Dying and Death. Inter-Disciplinary Perspectives.
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|Editeur||Rodopi - Brill|
|Distributeur||Editions de Boccard|
Death is a topic people are reluctant to ponder. Neither is dying a process that is usually being openly discussed. However, on a variety of occasions, dying and death are on a person’s minds, under some sensitive circumstances, he or she are eager to discuss with a close person, a friend, a professional. The present volume, the second in the Series on Dying and Death, is meant to enrich personal experience of dying or death by providing its reader with knowledge and understanding of some aspects of dying or death. Section 1 describes practices of mourning, in different times and places: USA during the Civil War (Ashley Byock), the Island of Viz, between Croatia and Italy (Kathleen Young), present day Israel (Asa Kasher), medieval Serbia (Mira Crouch) and post-Holocaust USA (Paula David). Section 2 consists of reflections on mourning. It includes philosophical discussions of Friendship (Gary Peters), Grace (Dana Freibach-Heifetz), and the Other (Havi Carel), all in the context of mourning, as well as Mourning itself as a skill (Marguerite Peggy Flynn). Section 3 brings papers on culture and suicide, in early modern Holland (Laura Cruz), in historical Japan (Lawrence Fouraker), as well as in the Jazz age (Kathleen Jones). Section 4 discusses different predicaments of medics facing death and dying: terminal diagnosis (Angela Armstrong-Coster), palliative patients (Anna Taube), and the hospice setting (Elizabeth Gill).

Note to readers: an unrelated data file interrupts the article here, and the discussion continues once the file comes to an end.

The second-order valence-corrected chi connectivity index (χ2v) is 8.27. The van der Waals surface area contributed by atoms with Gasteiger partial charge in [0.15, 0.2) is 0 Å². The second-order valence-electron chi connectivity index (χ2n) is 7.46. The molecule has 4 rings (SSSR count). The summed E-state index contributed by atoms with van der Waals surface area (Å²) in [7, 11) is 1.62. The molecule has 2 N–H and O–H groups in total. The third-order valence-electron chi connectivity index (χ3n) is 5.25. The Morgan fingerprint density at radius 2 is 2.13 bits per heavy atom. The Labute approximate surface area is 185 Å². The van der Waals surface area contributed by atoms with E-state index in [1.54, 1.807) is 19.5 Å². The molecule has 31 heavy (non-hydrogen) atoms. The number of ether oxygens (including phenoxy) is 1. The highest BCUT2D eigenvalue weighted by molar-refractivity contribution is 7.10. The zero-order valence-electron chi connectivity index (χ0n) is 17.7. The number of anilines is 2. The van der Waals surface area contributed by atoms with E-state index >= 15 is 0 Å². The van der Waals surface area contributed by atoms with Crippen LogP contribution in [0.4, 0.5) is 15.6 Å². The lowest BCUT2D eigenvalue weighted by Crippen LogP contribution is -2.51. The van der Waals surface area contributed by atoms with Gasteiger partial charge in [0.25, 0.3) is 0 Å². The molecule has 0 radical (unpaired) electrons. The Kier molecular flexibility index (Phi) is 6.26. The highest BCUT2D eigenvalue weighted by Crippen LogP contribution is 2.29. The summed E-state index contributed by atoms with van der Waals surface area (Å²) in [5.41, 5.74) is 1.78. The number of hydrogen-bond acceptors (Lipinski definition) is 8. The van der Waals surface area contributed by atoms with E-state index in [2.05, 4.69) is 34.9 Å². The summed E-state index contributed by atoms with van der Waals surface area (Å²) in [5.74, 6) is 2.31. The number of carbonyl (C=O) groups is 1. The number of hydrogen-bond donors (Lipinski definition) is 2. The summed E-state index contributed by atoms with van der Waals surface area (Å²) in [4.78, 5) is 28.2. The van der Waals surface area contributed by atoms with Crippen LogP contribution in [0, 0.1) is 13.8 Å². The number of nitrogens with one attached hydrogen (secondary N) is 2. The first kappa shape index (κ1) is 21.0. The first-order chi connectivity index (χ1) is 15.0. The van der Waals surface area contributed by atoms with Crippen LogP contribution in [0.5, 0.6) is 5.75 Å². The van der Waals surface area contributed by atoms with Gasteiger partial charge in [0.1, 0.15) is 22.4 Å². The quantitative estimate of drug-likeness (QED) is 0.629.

|Collection||At the Interface/Probing the Boundaries|